Winter Season Offers Multiple Opportunities for Texas Bird Hunters
Dec. 8, 2020
Media Contact: TPWD News, Business Hours, 512-389-8030
Note: This item is more than a month old. Please take the publication date into consideration for any date references.
AUSTIN — While winter in Texas is often synonymous with spending dawn and dusk in a deer blind, Texas Parks and Wildlife Department (TPWD) wants to remind hunters of the various upland and migratory bird hunting seasons that are still open throughout the colder months.
Hunters can take part in several seasons for a range of species including dove, quail, duck, turkey and Sandhill Cranes. The winter months are also a good time to take part in lesser-utilized seasons, hunting for species like woodcock, rails, gallinules and chachalacas.
A few of the winter bird hunting season dates are as follows:
- Second segment of the statewide dove season;
- North Zone – Dec. 18, 2020 – Jan. 3, 2021
- Central Zone – Dec. 18, 2020 – Jan. 14, 2021
- South Zone – Dec. 18, 2020 – Jan. 23, 2021
- Statewide through Feb. 28, 2021
- Regular duck season and “Dusky” duck;
- High Plains Mallard Unit and North Zone open through Jan. 31, 2021
- South Zone – Dec. 12, 2020 – Jan. 31, 2021
- Turkey (Fall Season);
- North Zone – Open through Jan. 3, 2021
- South Zone – Open through Jan. 17, 2021
- Brooks, Kenedy, Kleberg and Willacy Counties – Open through Feb. 28, 2021
- Sandhill Cranes;
- Zone A – Open through Jan. 31, 2021
- Zone B – Open through Jan. 31, 2021
- Zone C – Dec. 19, 2020 – Jan. 24, 2021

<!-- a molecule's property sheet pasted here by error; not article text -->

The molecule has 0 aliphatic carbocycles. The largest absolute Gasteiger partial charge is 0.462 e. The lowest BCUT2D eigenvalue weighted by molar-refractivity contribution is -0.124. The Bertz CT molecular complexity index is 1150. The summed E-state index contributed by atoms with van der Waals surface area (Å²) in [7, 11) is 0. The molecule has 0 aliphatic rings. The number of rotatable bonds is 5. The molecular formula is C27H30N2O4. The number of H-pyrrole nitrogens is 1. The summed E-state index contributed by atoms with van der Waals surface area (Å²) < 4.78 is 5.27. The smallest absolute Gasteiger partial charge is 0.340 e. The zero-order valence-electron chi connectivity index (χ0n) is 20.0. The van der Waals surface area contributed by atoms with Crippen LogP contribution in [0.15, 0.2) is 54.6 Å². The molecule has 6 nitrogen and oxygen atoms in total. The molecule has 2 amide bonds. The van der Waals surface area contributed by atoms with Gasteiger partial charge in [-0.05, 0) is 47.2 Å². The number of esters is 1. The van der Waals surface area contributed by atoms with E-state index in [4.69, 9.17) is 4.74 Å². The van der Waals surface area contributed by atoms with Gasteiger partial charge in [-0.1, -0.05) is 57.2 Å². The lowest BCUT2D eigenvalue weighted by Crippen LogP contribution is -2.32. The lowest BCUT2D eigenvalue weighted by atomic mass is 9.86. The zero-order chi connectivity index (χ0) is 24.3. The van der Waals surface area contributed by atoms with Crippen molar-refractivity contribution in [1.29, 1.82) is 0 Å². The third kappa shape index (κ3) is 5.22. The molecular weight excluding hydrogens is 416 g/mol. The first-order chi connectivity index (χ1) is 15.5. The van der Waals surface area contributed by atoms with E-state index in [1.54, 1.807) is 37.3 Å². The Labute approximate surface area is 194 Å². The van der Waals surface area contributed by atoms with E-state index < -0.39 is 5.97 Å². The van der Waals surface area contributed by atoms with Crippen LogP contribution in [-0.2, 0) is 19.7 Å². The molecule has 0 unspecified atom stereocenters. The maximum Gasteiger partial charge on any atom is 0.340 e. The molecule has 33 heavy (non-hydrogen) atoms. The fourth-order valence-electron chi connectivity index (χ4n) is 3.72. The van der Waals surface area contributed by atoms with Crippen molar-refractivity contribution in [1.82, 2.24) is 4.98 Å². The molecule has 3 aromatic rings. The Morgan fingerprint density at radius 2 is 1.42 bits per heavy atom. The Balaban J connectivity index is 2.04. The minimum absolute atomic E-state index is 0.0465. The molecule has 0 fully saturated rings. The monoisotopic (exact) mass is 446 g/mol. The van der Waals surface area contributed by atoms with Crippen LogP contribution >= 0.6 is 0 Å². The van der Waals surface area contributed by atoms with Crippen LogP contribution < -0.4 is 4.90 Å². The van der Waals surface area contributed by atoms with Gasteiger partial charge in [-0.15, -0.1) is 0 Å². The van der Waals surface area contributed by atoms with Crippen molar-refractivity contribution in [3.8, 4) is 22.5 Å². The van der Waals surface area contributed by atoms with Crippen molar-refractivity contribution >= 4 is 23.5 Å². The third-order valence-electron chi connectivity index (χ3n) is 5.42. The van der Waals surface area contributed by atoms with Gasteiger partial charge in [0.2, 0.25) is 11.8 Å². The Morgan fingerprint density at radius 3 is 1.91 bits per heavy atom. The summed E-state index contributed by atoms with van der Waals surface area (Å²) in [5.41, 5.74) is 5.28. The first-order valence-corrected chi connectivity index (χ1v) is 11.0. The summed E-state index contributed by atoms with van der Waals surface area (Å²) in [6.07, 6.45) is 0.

- Statewide Dec. 18, 2020 – Jan. 31, 2021
- Rails, Gallinules and Moorhens;
- Open statewide through Dec. 30, 2020
- Open through Feb. 28, 2021
Season dates for other species including pheasant, common snipe and geese, along with bag limits and specific license requirements for each season, can be found in the TPWD Outdoor Annual. Hunters can access the Outdoor Annual online or via the Outdoor Annual app.
Texas hunters, residents and non-residents, are required to have a valid Texas hunting license and an upland game bird and/or a migratory game bird endorsement depending upon what species they plan to hunt. A Harvest Information Program (HIP) certification is required for those hunting migratory birds. Various statewide conservation projects, as well as public land hunting opportunities, are funded in part by migratory and upland game bird endorsement funds.
Those who need a place to hunt in Texas can take advantage of over 1 million acres of publicly accessible hunting land. Texas public land hunters need to have an Annual Public Hunting (APH) Permit in addition to their hunting license. A map booklet of public hunting areas and information on how to purchase an APH permit can be found on the TPWD website.